“Bitcoin is currently money to a very limited degree. It’s a speculation.”
“Bitcoin has been a speculation right from the start.”
“Bitcoin has indeed been a wild roller-coaster ride for recent speculators…”
“The price of Bitcoin plunged from a high last year of nearly $70,000 to less than $30,000. Some crypto investors who had become millionaires lost it all.”
Cryptocurrency enthusiasts would not be surprised to read the words above from an outspoken critic such as Charlie Munger, who called Bitcoin “stupid and evil.” If the above statements were made by Paul Krugman, who argues that Bitcoin has potentially lost its ability to bounce back from horrific declines, those who promote Bitcoin on ideological grounds would dismiss the statements as the rantings of a left-leaning defender of centralized state power.
Surprise! The author (on Twitter) of the foregoing cautionary comments about the best-known non-government-controlled currency possesses impeccable libertarian credentials. Gene Epstein moderates the Soho Forum debate series, which in its own words, “features topics of special interest to libertarians and aims to enhance social and professional ties within the NYC libertarian community.”
The Soho Forum is a project of the Reason Foundation, a think tank that describes itself as committed to advancing “the values of individual freedom and choice, limited government and market-friendly policies.” Epstein proudly proclaims that neither vaccination nor masks are required for admittance to Soho Forum debates. Another of his quotations attests to his fealty to the libertarian creed: “With the turn toward profit-seeking capitalism in so much of the world over the past few decades, hundreds of millions have been lifted out of grinding poverty.”
Here, then, is a seeming paradox. An ardent libertarian sounds critical of the cryptocurrency that its inventor, who goes by the pseudonym Satoshi Nakamoto, said could be “very attractive to the libertarian viewpoint if we can explain it properly.” It is imperative, however, to place Epstein’s above-quoted comments in proper context.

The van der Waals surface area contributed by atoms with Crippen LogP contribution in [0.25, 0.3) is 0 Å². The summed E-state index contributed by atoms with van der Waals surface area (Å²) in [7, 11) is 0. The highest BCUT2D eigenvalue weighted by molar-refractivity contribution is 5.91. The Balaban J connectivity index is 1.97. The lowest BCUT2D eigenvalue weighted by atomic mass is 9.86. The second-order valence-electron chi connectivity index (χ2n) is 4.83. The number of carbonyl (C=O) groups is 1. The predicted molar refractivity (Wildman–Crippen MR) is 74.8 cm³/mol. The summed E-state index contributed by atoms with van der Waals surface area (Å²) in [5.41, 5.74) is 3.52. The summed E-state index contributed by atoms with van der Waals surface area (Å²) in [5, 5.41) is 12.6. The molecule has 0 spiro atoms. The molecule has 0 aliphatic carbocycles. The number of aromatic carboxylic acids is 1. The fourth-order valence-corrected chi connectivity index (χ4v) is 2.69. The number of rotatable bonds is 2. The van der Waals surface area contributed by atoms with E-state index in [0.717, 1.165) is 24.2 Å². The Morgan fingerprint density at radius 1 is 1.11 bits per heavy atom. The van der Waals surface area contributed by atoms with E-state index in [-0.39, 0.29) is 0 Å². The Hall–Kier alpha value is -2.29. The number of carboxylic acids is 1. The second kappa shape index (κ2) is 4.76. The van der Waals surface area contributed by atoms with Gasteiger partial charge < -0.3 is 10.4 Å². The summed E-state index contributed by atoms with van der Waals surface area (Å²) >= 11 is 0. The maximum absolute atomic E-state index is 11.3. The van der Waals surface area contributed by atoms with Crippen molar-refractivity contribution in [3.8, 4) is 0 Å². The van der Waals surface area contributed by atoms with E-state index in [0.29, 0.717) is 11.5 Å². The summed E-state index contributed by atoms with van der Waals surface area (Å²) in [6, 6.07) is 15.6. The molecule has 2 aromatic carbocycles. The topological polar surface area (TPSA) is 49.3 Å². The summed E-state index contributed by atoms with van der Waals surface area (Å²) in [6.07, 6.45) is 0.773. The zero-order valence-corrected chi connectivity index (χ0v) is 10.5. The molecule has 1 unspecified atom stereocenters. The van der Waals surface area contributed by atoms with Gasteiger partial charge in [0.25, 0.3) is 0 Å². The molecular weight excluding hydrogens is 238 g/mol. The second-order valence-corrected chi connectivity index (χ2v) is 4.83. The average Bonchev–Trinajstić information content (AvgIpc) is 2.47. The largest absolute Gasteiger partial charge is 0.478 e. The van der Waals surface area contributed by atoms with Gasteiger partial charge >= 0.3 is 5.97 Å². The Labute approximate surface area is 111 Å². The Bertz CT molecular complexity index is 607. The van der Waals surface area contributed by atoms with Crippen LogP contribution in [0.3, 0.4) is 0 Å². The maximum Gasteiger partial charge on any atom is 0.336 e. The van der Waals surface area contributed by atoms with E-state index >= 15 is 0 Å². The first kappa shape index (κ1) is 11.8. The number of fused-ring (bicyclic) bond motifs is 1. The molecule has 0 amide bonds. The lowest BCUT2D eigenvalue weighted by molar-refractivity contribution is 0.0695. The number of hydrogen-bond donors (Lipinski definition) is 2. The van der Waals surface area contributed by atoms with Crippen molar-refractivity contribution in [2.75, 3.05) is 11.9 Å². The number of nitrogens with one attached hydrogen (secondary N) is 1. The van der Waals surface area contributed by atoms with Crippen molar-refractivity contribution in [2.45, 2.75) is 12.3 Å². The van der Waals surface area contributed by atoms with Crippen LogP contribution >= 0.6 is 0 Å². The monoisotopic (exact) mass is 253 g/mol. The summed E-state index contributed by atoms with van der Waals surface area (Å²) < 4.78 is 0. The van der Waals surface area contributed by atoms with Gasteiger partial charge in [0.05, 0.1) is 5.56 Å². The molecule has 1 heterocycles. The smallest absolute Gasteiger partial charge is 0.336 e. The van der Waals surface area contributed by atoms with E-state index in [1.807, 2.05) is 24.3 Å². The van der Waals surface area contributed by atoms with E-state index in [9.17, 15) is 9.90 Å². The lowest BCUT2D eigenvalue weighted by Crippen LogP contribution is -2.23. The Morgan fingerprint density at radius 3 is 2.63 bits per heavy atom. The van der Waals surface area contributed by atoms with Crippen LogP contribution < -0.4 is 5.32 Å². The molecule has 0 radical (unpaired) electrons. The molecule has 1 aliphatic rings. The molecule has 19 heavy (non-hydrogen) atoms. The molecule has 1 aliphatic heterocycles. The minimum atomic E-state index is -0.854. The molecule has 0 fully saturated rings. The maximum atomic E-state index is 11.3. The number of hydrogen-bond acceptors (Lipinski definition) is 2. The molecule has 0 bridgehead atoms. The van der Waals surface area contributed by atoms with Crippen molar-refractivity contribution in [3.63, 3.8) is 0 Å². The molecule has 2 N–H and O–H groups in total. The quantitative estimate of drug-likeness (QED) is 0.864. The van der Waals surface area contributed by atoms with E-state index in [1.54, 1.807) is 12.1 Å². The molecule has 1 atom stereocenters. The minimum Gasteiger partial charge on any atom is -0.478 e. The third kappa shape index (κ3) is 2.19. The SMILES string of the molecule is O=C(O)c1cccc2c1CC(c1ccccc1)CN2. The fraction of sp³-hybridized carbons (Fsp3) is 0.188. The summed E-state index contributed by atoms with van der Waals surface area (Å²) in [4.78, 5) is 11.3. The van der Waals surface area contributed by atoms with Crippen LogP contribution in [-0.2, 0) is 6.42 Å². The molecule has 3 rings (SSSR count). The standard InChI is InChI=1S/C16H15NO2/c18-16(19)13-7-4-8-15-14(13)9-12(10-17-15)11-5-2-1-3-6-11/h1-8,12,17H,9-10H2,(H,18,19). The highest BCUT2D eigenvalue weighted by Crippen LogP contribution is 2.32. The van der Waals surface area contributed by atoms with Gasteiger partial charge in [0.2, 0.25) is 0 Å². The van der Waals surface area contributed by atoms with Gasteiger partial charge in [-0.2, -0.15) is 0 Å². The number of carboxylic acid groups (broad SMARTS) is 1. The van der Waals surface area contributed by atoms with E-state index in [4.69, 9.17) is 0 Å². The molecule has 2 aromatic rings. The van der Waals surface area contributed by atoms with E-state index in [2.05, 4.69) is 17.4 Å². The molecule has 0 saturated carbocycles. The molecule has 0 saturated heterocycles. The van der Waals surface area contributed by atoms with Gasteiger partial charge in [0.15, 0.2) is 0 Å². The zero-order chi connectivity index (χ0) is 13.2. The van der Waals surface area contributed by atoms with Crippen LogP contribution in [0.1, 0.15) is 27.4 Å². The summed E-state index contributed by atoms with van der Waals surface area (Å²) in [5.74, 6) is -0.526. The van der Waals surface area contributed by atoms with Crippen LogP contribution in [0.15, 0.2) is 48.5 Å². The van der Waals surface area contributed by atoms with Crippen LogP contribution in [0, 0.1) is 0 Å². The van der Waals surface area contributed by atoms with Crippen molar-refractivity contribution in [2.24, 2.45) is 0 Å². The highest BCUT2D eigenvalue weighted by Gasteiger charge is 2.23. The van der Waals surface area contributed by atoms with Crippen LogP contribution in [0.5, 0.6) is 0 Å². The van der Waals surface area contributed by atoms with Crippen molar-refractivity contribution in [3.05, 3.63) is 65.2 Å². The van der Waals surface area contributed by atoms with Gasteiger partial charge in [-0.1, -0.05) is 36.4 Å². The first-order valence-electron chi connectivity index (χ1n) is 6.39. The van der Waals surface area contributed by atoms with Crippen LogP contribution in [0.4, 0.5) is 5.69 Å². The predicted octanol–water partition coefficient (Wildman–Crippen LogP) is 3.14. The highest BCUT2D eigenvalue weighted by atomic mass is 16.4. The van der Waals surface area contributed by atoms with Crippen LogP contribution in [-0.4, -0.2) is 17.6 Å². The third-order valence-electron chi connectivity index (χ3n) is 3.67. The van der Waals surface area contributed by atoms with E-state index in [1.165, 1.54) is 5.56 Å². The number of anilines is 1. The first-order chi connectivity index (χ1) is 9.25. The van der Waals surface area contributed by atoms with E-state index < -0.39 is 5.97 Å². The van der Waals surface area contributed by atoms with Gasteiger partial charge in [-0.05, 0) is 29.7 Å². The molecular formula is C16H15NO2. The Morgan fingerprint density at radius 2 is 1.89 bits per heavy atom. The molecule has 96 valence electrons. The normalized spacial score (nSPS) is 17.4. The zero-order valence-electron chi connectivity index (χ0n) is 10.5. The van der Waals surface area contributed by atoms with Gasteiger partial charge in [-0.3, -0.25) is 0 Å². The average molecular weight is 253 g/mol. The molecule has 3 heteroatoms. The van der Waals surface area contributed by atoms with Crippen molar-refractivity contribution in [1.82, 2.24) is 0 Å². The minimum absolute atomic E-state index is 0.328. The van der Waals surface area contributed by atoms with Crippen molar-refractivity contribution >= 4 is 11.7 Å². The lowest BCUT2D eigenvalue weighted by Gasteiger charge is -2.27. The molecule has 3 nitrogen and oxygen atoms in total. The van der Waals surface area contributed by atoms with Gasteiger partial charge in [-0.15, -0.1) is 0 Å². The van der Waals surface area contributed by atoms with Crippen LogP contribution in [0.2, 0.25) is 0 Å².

To begin with, Epstein does not consider “speculation” a pejorative term. On the contrary, he rightly maintains that speculators perform a useful function in a market-driven economy. Buying assets that one believes to be undervalued—and selling those one deems overvalued—helps to price capital appropriately. Such reconciliation would not occur if 100% of people’s savings were passively invested in the market portfolio.
Epstein also appears to see a positive role for investment, but he does not include purchases of bitcoin in that category. Instead, he characterizes that activity as a long-term investment. Bitcoin, he says, is a “possible substitute” for the dollar if crypto boosters’ direst predictions of financial crises and dollar devaluation come true. He warns, however, that Bitcoin devotees might prove wrong about all that.
This is a far cry from taunting skeptics with crypto-lover lines such as, “Have fun staying poor.” Epstein’s libertarian bona fides nevertheless remain intact. Championing free markets and acts between consenting adults does not require a suspension of sober financial analysis for the sake of supposed ideological consistency.
Dispassionate analysis points toward caution on regarding Bitcoin as an investment with a diversification benefit. In three of the S&P 500’s five down quarters during 2011-2015, bitcoin posted gains. Since then, however, bitcoin has fallen in conjunction with all four S&P 500 full-quarter declines. True, the cryptocurrency’s loss was smaller than the stock index’s in two of those instances. In the current quarter through June 3, however, the scores are S&P 500 down a modest 9.3%, bitcoin down a whopping 35.2%.
One conclusion is clear: Your financial future is too important to allow it to get tangled up with philosophy. Opinions can differ on the topics addressed at Gene Epstein’s Soho Forum, i.e., legalizing prostitution and abolishing all patent and copyright laws. There is no room for debate, however, when it comes to establishing facts such as the comparative price performance of equities and cryptocurrencies. Past performance does not guarantee future results, but evidence is a better guide to long-run wealth maximization than ideology.
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